Lutz credits UD for setting her on path to livestock career
10:31 a.m., April 1, 2013--Before coming to the University of Delaware, Kaitlyn Lutz had never worked on a dairy farm. Now, as she finishes up her work as a veterinary resident at the University of Pennsylvania’s New Bolton Center, she is considering a clinical and consulting career, helping farmers with animal health needs and nutrient management planning.
Lutz has been in the residency program at the New Bolton Center in nearby Kennett Square, Pa., since 2012. She has worked in the field service section, mostly with livestock, a passion that originated when she was a UD undergraduate in the College of Agriculture and Natural Resources (CANR) studying in the Department of Animal and Food Sciences (ANFS).
Math and industry
Lutz explained that as an undergraduate, she traveled with Robert Dyer, associate professor of animals and food sciences to dairy farms to conduct research on lameness and realized that she wanted to work with livestock. “Prior to that trip I was planning to work with horses, but then Dr. Dyer basically started my interest in livestock,” said Lutz.
As a field service resident at New Bolton Center, Lutz explained that her days consist of taking students on rounds, covering various veterinary topics in the morning, then traveling to dairy farms. At the farms, she treats sick livestock and does general herd work, such as performing pregnancy checks.
“We also do small ruminant work, so often times we go and inspect sheep and goats in the afternoon or do small beef herds,” said Lutz. “So we kind of have a variety of things other than our weekly routine where we go to dairies, and all the time we have students with us who we’re teaching along the way.”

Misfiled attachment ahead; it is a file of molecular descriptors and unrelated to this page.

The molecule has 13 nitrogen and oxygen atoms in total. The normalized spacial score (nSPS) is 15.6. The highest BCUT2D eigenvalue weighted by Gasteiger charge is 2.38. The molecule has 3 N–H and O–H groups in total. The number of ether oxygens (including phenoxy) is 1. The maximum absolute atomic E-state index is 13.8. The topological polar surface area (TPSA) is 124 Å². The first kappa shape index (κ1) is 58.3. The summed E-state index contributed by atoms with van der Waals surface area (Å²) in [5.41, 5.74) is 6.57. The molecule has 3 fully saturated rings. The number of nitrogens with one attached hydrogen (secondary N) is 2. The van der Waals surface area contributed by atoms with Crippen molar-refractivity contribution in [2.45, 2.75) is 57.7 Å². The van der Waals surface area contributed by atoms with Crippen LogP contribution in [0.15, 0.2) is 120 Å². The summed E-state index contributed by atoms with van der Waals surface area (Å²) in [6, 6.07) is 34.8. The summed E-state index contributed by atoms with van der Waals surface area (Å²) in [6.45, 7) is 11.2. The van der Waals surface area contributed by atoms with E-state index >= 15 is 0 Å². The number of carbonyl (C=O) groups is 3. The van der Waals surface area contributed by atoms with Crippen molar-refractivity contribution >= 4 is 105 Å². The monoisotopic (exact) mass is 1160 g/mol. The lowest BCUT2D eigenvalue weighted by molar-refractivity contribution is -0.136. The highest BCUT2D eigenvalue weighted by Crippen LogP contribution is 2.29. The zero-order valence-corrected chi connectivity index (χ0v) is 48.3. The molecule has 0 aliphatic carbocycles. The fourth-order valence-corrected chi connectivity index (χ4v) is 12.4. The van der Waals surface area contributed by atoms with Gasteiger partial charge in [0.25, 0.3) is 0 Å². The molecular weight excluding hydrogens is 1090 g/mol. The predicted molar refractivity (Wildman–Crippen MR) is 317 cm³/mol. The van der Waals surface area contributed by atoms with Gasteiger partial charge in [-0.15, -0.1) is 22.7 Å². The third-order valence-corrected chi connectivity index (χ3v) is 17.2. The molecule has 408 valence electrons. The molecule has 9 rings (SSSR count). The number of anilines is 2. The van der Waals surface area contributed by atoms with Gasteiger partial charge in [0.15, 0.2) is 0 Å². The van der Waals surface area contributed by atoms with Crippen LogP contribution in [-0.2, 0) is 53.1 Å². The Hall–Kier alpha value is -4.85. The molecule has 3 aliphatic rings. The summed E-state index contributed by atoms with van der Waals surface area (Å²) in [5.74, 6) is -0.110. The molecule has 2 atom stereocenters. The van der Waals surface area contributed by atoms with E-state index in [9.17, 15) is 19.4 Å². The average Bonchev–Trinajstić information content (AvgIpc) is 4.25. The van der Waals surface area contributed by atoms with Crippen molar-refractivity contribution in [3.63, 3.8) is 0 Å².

As for her favorite part of the residency, Lutz said that she relishes the opportunity to meet and talk with farmers. “Interacting with farmers, I learn a ton every day because they’re incredibly smart people. They have their hands in business and agriculture and economics, all at the same time, so you can learn a wealth of information from them.”
When it comes to doling out advice to current students at UD interested in veterinary medicine, Lutz said that it is imperative to take advantage of the opportunities afforded by CANR.
“There are so many clubs at Delaware and so many professors who are veterinarians or who have access to veterinarians that they can go shadow. They can go and get experience out on the farms or in small animal clinics and see what they’re really interested in, and make sure that veterinary medicine is indeed what they want to do.”
She isn’t shy about her affinity for UD either. “UD is by far the best institution in the United States. Whenever students are in the truck I tell them that. I loved it there and I think the program is great, and the kids should take advantage of every aspect of it that they can.”
Article by Adam Thomas
Photos by Christy Mannering